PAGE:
You’ve likely heard of Grand Coteau Louisiana, but do you know what it’s like? Located in the St. Landry Parish, it has a population of 947 as of the 2010 census. Grand Coteau is part of the Opelousas-Eunice Micropolitan Statistical Area. Located near the Mississippi River, Grand Coteau is known for local farming and agriculture. In addition to being a popular tourist destination, Grand Coteau is also home to a variety of other activities.
When it comes to history, architecture, and small towns, Grand Coteau is a photographers’ delight. In fact, anyone who loves the Cajun culture and small towns should consider visiting Grand Coteau. Visiting this town will give you Instagram-worthy bragging rights! Listed below are some of the things to do in Grand Coteau. And don’t forget to bring your camera! You can take a few selfies with the old-fashioned buildings and get a few great shots.
You’ll find antiques and unique gifts at several Grand Coteau shops. Petite Rouge Antiques & Organics has been curating vintage goods for over 15 years. Lanie Sue’s Boutique offers handmade soaps and bath bombs, as well as keychains. Grand Coteau is also home to the Exit 11 Yard Sale and the Festival of Words. If you’re planning a trip to the area this spring, don’t miss these shops!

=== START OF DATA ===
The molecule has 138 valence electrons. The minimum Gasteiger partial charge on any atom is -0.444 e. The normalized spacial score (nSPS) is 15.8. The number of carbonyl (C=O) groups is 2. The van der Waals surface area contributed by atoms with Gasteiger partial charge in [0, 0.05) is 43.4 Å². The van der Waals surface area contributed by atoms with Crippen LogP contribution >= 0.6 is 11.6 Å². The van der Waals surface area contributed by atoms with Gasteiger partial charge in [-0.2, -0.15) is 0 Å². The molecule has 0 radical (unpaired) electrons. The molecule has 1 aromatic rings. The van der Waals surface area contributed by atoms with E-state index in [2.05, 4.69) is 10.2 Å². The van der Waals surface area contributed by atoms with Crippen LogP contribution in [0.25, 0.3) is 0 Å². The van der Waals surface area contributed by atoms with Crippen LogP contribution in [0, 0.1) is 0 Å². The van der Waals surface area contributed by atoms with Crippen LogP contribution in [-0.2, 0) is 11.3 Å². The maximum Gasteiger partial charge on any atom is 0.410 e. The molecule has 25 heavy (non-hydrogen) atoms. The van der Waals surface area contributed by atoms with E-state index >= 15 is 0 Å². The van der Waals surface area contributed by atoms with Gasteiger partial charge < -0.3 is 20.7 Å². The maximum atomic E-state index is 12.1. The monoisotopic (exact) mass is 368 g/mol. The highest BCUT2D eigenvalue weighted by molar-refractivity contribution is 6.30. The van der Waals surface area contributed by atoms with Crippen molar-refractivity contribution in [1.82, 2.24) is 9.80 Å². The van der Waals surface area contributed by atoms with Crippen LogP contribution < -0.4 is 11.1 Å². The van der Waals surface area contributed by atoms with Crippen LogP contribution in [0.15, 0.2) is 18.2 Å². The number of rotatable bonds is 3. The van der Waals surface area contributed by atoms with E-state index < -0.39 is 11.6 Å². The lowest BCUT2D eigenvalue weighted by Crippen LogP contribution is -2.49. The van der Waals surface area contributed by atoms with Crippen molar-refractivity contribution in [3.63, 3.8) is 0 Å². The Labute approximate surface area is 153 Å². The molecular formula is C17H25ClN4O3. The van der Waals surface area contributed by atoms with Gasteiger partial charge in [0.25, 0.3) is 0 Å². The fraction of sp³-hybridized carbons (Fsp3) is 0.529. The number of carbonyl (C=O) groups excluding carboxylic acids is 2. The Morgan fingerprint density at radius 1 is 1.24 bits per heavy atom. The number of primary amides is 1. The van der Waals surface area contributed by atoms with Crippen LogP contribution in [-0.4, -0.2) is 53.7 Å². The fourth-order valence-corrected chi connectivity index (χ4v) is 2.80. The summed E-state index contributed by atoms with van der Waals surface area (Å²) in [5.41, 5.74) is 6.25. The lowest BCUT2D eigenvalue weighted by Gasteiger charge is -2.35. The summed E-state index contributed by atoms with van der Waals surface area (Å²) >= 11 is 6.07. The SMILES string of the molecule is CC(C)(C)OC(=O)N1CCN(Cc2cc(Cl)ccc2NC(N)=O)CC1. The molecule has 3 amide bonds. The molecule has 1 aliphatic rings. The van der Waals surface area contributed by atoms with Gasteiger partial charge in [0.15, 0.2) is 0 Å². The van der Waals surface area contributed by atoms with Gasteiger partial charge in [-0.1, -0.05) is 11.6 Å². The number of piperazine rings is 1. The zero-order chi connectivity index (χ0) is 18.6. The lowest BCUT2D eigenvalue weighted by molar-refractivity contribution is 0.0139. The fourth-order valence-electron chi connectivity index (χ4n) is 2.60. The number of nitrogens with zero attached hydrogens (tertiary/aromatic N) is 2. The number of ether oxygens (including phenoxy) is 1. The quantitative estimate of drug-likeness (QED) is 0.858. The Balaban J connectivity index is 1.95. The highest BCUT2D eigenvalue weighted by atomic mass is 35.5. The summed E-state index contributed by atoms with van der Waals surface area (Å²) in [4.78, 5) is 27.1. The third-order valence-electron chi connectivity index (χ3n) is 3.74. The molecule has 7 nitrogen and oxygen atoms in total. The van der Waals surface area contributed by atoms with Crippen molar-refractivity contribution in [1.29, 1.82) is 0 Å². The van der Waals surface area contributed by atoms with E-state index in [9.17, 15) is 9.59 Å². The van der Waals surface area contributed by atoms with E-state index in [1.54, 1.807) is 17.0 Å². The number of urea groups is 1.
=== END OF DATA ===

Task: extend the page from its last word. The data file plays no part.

The demographics of Grand Coteau are interesting. While many Americans live in a minority, more than half of the population is non-indigenous. In fact, 81 percent of Americans are not American Indian or Alaska Native. In the last decade, this Louisiana city has a pronounced minority population, which means that the city is a hot spot for people of color. The median home value in Grand Coteau is $89,600. Home appreciation in the last decade is 4.0%.
Grand Coteau was once a stopover for travelers, located between Washington in St. Landry Parish and St. Martinville in St. Martin Parish. It had a blacksmith shop, two bakeries, and an inn where stagecoaches could change horses. The area was eventually donated by Mrs. Charles Smith to two Missourian nuns who established a convent and Academy of the Sacred Heart. Today, the Academy of Sacred Heart remains a beautiful reminder of a historic past.
The Society of the Sacred Heart, a Catholic religious order, is believed to have enslaved people in the area. The descendants of those enslaved were honored in Grand Coteau during an inaugural event of the organization. The group’s reparation process included the creation of the “We Speak Your Names” event. Its superior general and provincial established the Sacred Heart’s Committee on Slavery, Accountability, and Reconciliation to address the issue.
The community’s population was diverse. Among the 377 households, 29.7% of the population was younger than 18 years. Twenty-four percent were 25-44 year old, and 13.3% of the population was 65 years old or older. The median age of residents was 36 years old, and the male-female ratio was 87.4 to one hundred for those aged 18-and-over. The population density was also low, with households of two-person families and one-person households.